Did make my foe to sweat : “And travelling along this coast, T here am come by chance; “ And lay my arms before the legs of this sweet lass of

France." If your lady would say, “ thanks Pompey,” I had done.

Prin. Great thanks, great Pompey.

Cost. 'Tis not so much worth; but, I hope, I was perfeet. I made a little fault in Creat.

Biron. My hat to a half-penny, Pompey proves the best worthy.

Enter Nathaniel for Alexander. Nath. “ When in the world I liv'd, I was the world's

commander; “ By east, west, north, and south, I spread my conquering

might; “ My 'scutcheon plain declares, that I am Alisander.” Boyet. Your nose says, no, you are not; for it standa

too right,

[ocr errors]

Biron. Your nose smells, no, in this, most tender smel

ling knight. Prin. The conqueror is dismaid: proceed, good Alex

ander. NATA. “ When in the world I liv'd, I was the world's

commander." Boyet. Most true, 'tis right; you were so, Alisander. Biron. Pompey the great, Cost. Your servant, and Costard. BIRON. Take away the

conqueror, take away Alisander. Cost. 0 Sir, you have overthrown Alisander the conqueror. [To Nath.). You will be scraped out of the painted cloth for this; your lion that holds the poll-ax sitting on a close-stool, will be given to A-jax; he will be then the ninth worthy. A conqueror, and afraid to speak ? run away for shame, Alisander. [Exit Nath.] There, an't shall please you; a foolish mild man; an honest man, look you, and soon dash'd. He is a marvellous good neighbour, insooth, and a very good bowler; but for Alisander, alas, you see, how 'tis a little o'er-parted--but there are worthies a coming will speak their mind in some other fort. Biron. Stand aside, good Pompey..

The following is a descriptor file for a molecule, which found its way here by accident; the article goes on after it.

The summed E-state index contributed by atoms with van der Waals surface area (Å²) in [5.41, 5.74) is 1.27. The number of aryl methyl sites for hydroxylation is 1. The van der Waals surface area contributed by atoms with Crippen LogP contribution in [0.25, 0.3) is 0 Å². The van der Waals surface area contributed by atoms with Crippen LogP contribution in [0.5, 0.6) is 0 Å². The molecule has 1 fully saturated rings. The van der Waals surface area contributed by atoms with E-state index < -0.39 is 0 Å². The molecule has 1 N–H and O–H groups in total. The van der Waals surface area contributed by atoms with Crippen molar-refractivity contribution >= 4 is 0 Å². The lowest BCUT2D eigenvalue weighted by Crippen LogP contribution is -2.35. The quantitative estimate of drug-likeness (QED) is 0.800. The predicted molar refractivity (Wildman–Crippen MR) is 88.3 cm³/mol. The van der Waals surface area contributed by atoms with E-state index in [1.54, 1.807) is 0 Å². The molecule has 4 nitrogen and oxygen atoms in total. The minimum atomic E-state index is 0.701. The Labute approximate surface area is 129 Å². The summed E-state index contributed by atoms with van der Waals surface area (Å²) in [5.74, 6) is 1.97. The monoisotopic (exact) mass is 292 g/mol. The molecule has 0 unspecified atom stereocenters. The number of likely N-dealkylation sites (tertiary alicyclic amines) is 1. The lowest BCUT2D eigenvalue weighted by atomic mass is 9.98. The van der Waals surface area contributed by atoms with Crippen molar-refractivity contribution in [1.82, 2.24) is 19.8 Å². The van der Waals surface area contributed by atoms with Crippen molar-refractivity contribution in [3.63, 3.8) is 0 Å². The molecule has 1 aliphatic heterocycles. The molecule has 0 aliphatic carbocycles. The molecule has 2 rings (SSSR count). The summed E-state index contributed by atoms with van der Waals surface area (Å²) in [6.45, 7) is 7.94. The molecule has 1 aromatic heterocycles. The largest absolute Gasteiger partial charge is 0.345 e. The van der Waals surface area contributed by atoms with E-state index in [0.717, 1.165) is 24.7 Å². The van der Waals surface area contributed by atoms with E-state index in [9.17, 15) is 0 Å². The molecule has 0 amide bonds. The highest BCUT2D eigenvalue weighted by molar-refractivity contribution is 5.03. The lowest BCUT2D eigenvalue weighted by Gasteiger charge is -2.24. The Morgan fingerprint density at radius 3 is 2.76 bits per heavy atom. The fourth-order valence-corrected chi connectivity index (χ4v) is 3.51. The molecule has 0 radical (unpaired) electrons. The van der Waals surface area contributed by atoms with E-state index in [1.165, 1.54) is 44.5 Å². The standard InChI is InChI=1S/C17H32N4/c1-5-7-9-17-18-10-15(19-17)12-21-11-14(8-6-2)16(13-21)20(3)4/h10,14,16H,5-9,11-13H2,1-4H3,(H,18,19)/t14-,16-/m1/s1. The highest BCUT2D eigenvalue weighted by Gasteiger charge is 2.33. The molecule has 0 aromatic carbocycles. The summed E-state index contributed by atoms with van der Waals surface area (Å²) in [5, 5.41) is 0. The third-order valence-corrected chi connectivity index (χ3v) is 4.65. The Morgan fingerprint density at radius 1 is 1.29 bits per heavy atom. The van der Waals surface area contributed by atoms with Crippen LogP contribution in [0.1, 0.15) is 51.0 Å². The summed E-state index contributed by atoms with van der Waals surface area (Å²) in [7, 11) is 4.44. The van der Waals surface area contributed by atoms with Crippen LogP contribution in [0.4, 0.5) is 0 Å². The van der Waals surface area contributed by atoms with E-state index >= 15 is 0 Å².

Enter Holofernes for Judas, and Moth for Hercules. Hol. Great Hercules is presented by this imp,

Whose club kill'd Cerberus, that three-headed canus; And when he was a babe, a child, a shrimp,

Thus did he strangle serpents in his manus :
Quoniam, he seemeth in minority;
Ergo, I come with this apology-
[To Moth.] Keep some state in thy Exit, and vanish.

[Exit Moth. HOL.“ Judas I am."

DUM. A Judas!
Hol. Not Iscariot, Sir;
Judas I am, ycleped Maccabeus.”
Dum. Judas Maccabeus clipt, is plain Judas.
Biron. A kifling traitor. How art thou provod Judas ?
Hol. Judas I am.”
Dum. The more shame for you, Judas.
Hol. What mean you, Sir?
Boyet. To make Judas hang himself.
Hol. Begin, Sir, you are my elder.
Biron. Well follow'd : Judas was hang'd on an elder.
Hol. I will not be put out of countenance.
Biron. Because thou hast no face.
Hol. What is this?
Boyet. A cittern head.
Dum. The head of a bodkin.
Biron. A death's face in a ring.
Long. The face of an old Roman coin, scarce seen.
BOYET. The pummel of Cæsar's faulchion.
DUM. The carv'd-bone face on a flask.
Biron. St. George's half-cheek in a brooch.
DUM. Ay, and in a brooch of lead.

BIRON. Ay, and worn in the cap of a tooth-drawer; And now, forward; for we have put thee in countenance.

Hou. You have put me out of countenance.
Biron. False; we have given thee faces.
Hol. But you have out-fac'd them all.
BIRON. An' thou wert a lion, we would do so.

Boyet. Therefore, as he is an ass, let him go.
And so adieu, sweet Jude; nay, why dost thou stay?

Dum. For the latter end of his name.
Biron. For the Ass to the Jude; give it him. Jud-as, away.

1

« ZurückWeiter »